One of a complex of four species: arcuata, brevicornis, notha and schaefferi. Males of the four species cannot always be reliably separated, though Taeger has produced a key to males on the continent. In Tenthredo notha and schaefferi the first tergite has the yellow band broadening laterallty and continuing onto the lateral face. Tenthredo arcuata and brevicornis females can be separated by the shape of the saw teeth. In arcuata the saw teeth are blunt and rounded.
Tenthredo arcuata larvae feed on clovers, especially white clover.
Size: approx. 9 - 11mm
Distribution: England, Scotland, Wales, Ireland
Flight period: Uni- or bivoltine, April to June and sometimes July to August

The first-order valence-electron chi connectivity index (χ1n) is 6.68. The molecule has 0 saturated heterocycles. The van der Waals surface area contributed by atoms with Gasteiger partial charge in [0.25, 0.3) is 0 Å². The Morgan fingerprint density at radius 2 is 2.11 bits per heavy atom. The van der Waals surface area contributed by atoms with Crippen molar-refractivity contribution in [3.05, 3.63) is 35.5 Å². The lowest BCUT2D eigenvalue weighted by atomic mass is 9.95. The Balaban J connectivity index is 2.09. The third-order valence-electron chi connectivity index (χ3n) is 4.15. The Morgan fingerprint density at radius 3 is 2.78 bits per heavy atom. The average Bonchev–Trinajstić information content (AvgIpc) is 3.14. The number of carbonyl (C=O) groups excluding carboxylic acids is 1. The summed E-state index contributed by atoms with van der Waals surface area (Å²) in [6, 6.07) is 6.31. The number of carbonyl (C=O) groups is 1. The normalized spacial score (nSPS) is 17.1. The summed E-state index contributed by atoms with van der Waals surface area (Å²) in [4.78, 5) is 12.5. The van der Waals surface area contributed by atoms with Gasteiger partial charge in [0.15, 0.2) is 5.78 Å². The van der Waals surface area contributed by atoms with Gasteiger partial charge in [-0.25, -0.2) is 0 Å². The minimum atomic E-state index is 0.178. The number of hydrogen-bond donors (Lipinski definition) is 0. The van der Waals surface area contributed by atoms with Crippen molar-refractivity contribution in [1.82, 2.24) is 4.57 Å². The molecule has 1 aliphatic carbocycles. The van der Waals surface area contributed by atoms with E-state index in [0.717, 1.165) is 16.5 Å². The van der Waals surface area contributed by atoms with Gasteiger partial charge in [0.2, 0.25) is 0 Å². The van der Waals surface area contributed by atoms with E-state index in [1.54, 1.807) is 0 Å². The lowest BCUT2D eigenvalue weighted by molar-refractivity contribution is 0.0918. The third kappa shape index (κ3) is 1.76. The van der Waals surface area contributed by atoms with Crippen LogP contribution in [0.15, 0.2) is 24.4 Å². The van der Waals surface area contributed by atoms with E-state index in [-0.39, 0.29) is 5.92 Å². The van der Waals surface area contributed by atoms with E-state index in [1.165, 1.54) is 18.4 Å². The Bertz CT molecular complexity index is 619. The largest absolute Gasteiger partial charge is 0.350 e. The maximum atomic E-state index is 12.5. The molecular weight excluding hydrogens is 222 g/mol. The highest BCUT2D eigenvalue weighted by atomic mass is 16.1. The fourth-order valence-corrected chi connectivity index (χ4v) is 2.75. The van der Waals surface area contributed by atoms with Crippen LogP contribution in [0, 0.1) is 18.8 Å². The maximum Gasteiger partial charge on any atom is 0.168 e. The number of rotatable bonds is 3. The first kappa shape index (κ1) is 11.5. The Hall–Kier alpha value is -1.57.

Plant associations: Trifolium repens (white clover and possibly other clovers/trefoils)
The National Biodiversity Network records are shown on the map below. (See terms and conditions)
Benson, R.B., 1952. Handbooks for the Identification of British Insects. Hymenoptera, Symphyta, Vol 6, Section 2(a-c), Royal Entomological Society, London
Liston A, Knight G, Sheppard D, Broad G, Livermore L (2014) Checklist of British and Irish Hymenoptera - Sawflies, ‘Symphyta’. Biodiversity Data Journal 2: e1168. https://doi.org/10.3897/BDJ.2.e1168
Fekete, K. (2018) Beginner’s guide to identifying British Tenthredo, Natural History Museum, London. http://www.nhm.ac.uk/content/dam/nhmwww/take-part/identification-trainers/sawflies-guide-id-trainees.pdf [Accessed 26Apr2019]